What is rekonf application?
Rekonf is simple application based on dinemic framework that allows you to manage configuration files across whole cluster of machines. It uses dinemic as database to store copy of configuration files on each node. Config files are secured by dinemic’s cryptographic keys. There are three data kinds in rekonf application cluster:
- ConfigFile – single file, in path (for example /etc/issue). Each file contains its contents, encrypted with keys owned by nodes that are obligated to monitor such file. Also each file could have defined pre and post update script to be executed before and after change of file. For example after updating server’s config file you can define script to restart this server.
- ConfigNode – represents single computer in your cluster that is monitoring files. Each node has list of files assigned to it, so you can select which files on which node should be updated
- ConfigAdmin – administrators, they are able to change particular ConfigFiles and add them to ConfigNodes. ID strings of admins are added to nodes and ConfigFiles as authorized keys, to enable them making updates. Non authorized admins are not able to change files or update nodes.
Note: we will use sudo for each command to get access to /etc/dinemic/keys. If you don’t wish to launch it as root, then change ownership of /etc/dinemic/keys to proper user)
For begining you will need at least two machines. For test you can do everything on one too. Rekonf could be also launched on any virtual machine to manage its configs. So we will get your admin’s computer and at least one node. On each of them install rekonf package and libdinemic on Ubuntu 18.04:
wget https://packages.dinemic.io/nightly/ubuntu-18.04/19.02.537/libdinemic_19.02.537_amd64.deb wget https://packages.dinemic.io/projects/rekonf/ubuntu-18.04/19.03.554/rekonf_19.03.554_amd64.deb
For other distributions browse packages.dinemic.io and select proper distribution and the same version of packets as above. Alternatively get sources from gitlab.cloudover.io/dinemic/ and install at your own.
Finally, let’s install above files:
aptitude install libdinemic_19.02.537_amd64.deb rekonf_19.03.554_amd64.deb
This will install redis-server dependency and create new service in your operating system. Adjust configuration file in /etc/dinemic/config.dinemic and restart rekonf:
service rekonf restart
Then on admin’s machine create ConfigAdmin object. Save its ID:
sudo rekonf --create --admin-create --admin-name "My name" --admin-email "firstname.lastname@example.org"
It should print string like ConfigAdmin:a978feal…. Whole this string is your admin ID related to its public key. Its private keys is stored in /etc/dinemic/keys. You can create more admins on other computers for other persons.
Next, on each node launch:
sudo rekonf --create --node-create --admin-id ConfigAdmin:a978feal...
Make sure to put whole string of your admin in above command. Mind that admin keys are known only on your admin’s machine. Each node will validate changes made on yours admin machine only by its digital signature and public cryptographic key, shared internally by libdinemic. Nodes could know only its public key, or even at all. IDs are cryptographically corelated to public keys, so nobody else can’t create key pair for admin with such ID.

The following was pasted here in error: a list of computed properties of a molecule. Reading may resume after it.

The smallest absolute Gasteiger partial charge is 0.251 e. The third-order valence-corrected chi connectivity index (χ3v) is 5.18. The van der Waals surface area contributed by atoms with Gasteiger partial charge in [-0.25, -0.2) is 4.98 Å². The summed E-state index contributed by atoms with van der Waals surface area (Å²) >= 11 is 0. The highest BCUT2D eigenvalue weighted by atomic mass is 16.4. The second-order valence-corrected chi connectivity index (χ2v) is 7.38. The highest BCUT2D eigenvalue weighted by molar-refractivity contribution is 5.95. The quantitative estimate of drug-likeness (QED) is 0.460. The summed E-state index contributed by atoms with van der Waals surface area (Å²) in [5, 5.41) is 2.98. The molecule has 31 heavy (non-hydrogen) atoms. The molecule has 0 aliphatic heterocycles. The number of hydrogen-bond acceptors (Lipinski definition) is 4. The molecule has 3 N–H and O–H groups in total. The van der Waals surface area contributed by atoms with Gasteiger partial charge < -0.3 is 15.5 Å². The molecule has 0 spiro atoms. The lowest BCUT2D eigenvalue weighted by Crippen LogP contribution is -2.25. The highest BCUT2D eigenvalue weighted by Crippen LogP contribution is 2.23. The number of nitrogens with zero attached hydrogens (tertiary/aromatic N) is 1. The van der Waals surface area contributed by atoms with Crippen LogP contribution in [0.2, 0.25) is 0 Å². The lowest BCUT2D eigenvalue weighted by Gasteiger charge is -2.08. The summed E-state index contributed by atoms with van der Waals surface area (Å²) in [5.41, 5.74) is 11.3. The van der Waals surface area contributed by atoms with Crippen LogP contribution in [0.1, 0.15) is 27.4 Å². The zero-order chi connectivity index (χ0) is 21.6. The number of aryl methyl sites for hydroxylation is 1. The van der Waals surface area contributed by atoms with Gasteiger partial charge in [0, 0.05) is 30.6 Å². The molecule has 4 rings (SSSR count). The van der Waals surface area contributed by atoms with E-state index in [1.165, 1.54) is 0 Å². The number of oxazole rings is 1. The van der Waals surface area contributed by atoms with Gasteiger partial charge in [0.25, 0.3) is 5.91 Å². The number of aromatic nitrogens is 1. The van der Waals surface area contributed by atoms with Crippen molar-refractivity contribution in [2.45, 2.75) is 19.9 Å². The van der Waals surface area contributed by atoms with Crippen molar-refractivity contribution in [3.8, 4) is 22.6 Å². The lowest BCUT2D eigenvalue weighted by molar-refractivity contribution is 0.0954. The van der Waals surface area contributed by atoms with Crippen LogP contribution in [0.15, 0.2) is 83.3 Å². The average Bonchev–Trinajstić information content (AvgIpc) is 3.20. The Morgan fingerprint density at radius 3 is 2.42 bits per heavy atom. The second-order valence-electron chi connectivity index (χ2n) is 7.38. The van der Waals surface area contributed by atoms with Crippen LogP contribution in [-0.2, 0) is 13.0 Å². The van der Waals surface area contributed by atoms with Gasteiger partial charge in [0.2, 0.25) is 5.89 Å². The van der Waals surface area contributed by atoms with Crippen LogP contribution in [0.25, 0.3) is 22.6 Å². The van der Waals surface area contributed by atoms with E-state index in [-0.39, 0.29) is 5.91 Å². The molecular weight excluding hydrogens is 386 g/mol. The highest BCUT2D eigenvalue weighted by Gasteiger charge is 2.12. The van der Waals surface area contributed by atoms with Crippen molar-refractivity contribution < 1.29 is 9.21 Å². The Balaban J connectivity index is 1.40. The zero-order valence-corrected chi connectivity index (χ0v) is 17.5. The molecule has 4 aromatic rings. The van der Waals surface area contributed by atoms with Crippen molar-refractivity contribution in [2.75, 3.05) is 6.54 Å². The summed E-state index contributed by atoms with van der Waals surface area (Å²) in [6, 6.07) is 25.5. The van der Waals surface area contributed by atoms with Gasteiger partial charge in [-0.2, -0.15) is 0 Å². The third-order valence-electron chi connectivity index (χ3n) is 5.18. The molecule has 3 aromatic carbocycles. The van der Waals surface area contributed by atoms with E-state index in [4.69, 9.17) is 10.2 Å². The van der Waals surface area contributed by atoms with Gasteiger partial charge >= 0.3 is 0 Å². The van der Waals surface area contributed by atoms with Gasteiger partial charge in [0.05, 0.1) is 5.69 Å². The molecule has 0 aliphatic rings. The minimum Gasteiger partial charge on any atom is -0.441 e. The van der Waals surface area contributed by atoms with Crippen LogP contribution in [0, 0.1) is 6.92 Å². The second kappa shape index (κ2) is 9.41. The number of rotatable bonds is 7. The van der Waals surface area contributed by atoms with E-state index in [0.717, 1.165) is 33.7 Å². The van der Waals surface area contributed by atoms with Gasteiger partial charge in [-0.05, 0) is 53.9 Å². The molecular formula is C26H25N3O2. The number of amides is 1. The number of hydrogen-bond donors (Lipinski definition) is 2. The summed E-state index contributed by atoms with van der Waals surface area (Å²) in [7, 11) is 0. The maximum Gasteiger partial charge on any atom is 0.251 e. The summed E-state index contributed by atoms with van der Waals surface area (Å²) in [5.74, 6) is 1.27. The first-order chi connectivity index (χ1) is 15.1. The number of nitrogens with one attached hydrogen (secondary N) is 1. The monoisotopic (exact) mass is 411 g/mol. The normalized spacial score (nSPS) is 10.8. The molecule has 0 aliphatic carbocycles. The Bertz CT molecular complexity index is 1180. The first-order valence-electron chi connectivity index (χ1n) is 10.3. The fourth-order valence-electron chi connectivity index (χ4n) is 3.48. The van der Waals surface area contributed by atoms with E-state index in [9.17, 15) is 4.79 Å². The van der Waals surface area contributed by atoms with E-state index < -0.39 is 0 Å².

By passing –admin-id option you authorize particular admin to make modifications of this node. Especially this admin with this ID will be able to assign ConfigFiles to this node.
Above command should print ID of you new node, like . Save it too. Each config file should get this ID too to encrypt its contents with node’s key to allow node to decrypt its contents.
Create new file
Now let’s create new ConfigFile. At beginning ti will have no contents, we will add it later:
sudo rekonf --create --file-create /etc/nginx/nginx.conf --admin-id ConfigAdmin:a978feal... --node-id ConfigNode:oq843foja...
Again, this will print string with ID of config file: ConfigFile:oerap…. Save it for later. We had to pass here ConfigAdmin id by the same reason as with ConfigNode – this admin should be able to modify this file contents. ConfigNode ID is passed to encrypt all ConfigFile sensitive data (contents, pre and post script) by node’s public key too. Then ConfigNode with assigned to ConfigFile key will be able to read its contents. Nobody else in cluster, who hasn’t been authorized won’t be able to read its contents.
Then let’s assign this file to node:
sudo rekonf --oneshot --admin-id ConfigAdmin:a978feal... --file-id ConfigFile:oerap... --node-id ConfigNode:oq843foja... --node-add-file
and set its contents and post command:
sudo rekonf --oneshot --admin-id ConfigAdmin:a978feal... --file-id ConfigFile:oerap... --file-edit "Some contents of file" sudo rekonf --oneshot --admin-id ConfigAdmin:a978feal... --file-id ConfigFile:oerap... --file-post-update "service nginx restart"
To list admins, nodes or files use following commands with oneshot mode:
sudo rekonf --oneshot --file-list sudo rekonf --oneshot --node-list sudo rekonf --oneshot --admin-list
Mind, that admin’s details are encrypted and if you are not authorized, you will not see this data.
In case of problems check first for permissions and presence of keys in /etc/dinemic/keys directory. First, most probable issue is that you have no permissions to write. Then check if rekonf application is running in background or separate terminal in –launch node. This mode should be present on each node in cluster. Finally check for firewalls if are not blocking multicast communications. You can adjust it also in /etc/dinemic/config.dinemic file.
To launch dinemic web console and list updates or objects present in your cluster just type:
sudo rekonf -W -P 8080
and open in your webbrowser: http://localhost:8080